- Next of kin: Mrs Catherine (Kate) Button, Perth, Tasmania (mother)
- Occupation: Labourer
- Physical appearance: height: 5 feet 10 inches; weight: 168lbs; complexion: dark; hair: black; eye colour: grey
- Religious denomination: Church of England
- Service number: 1785
- Date of enlistment and age: 12 June, 1915; aged 24 years
- Rank: Private, then Corporal
- Unit: 26th Infantry Battalion 2nd Reinforcement; transferred to 2nd Australian Pioneer Battalion
- Date of embarkation: 17 July, 1915
- Name of ship and port: HMAT Orsova, ex Melbourne (A67)
Service details for John Joseph Button:
- Left Australia in July 1915 and after training in Egypt, was sent to the Gallipoli Peninsula on the 18 October 1915. The 26th Battalion was responsible for the defence of Courtney’s and Steele’s Posts and Russell’s Top, and was withdrawn from the peninsula on the 12 December 1915.
- Disembarked Alexandria, the Allies’ major naval base, for the Mediterranean, ex Mudros, a small Greek port on the island of Lemnos, on the 9January 1916. On return to Egypt, the A.I.F. was reorganised into two corps, I and II ANZAC, which replaced the original Australia and New Zealand Army Corps (ANZAC), of which John Joseph was a member.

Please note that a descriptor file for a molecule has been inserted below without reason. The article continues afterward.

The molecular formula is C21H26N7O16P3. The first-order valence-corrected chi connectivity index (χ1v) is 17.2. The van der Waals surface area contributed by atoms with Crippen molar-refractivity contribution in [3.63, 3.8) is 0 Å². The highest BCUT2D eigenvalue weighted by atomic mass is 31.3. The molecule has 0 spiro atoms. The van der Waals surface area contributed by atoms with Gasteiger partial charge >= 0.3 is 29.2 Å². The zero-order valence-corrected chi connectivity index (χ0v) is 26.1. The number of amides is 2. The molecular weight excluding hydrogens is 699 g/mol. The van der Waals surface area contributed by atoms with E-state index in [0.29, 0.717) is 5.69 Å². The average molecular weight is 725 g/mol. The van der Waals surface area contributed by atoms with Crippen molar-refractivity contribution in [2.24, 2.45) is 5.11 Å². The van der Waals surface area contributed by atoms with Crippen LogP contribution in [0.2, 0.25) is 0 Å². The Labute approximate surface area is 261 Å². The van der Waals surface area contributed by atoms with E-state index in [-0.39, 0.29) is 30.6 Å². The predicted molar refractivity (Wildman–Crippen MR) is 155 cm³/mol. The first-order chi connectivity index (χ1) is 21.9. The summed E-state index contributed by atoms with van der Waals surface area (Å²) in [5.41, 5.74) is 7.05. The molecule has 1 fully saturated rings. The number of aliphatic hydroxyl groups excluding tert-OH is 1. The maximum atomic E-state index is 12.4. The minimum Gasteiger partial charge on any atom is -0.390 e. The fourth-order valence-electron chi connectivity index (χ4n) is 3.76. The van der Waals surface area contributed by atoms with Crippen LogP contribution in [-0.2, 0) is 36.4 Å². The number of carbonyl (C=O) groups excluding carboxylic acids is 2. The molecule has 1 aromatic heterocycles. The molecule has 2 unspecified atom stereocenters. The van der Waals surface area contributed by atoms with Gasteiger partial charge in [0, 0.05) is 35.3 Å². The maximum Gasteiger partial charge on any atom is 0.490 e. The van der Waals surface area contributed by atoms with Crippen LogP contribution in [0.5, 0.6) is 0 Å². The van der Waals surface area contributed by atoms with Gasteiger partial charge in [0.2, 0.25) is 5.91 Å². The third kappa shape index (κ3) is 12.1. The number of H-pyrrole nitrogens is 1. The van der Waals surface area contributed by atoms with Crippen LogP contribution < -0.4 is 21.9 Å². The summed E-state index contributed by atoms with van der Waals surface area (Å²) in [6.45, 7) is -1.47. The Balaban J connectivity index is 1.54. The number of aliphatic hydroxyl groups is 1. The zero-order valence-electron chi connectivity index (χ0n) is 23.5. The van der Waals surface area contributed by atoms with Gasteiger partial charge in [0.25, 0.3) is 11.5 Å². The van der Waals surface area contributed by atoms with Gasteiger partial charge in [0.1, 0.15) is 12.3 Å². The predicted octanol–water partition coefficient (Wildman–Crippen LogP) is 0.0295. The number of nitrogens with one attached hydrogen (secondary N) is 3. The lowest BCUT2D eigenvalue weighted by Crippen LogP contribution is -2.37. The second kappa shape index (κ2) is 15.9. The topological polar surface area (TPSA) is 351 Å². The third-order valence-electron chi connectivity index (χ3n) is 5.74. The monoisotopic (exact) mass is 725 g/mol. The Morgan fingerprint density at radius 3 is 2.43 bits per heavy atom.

- On the 13 March 1916, he transferred to the 2nd Australian Pioneers. He arrived in France on the 26 March 1916, where the 2nd Division was heavily involved in the Somme offensives, the first major battle being at Pozieres in July.
- In early 1917, the Division was involved in pursuing the Germans to the Hindenburg Line and the successful defence of Lagnicourt.
- 1917 also involved battles around Bullecourt, Menin Road and the capture of Broodseinde Ridge in October. They were the last Australian Division to be withdrawn from the Western Front.
- On the 13 April 1917, he was appointed Lance Corporal. On the 7 May, 1917, he obtained the position of Corporal. He attended 1st Anzac Corps School from the 22July until the 11 August 1917.
Work on the Western Front
- Lance Corporal John Joseph Button is identified as number 10 in this photo of the 2nd Australian Pioneer Battalion making a wagon track from planks of wood around the Menin Road area at Chateau Wood (Ypres Sector) to allow further advance over freshly captured ground. Australian War Memorial photo ‘E00800K’ dated 26 September 1917.
Absent without leave and hospitalisation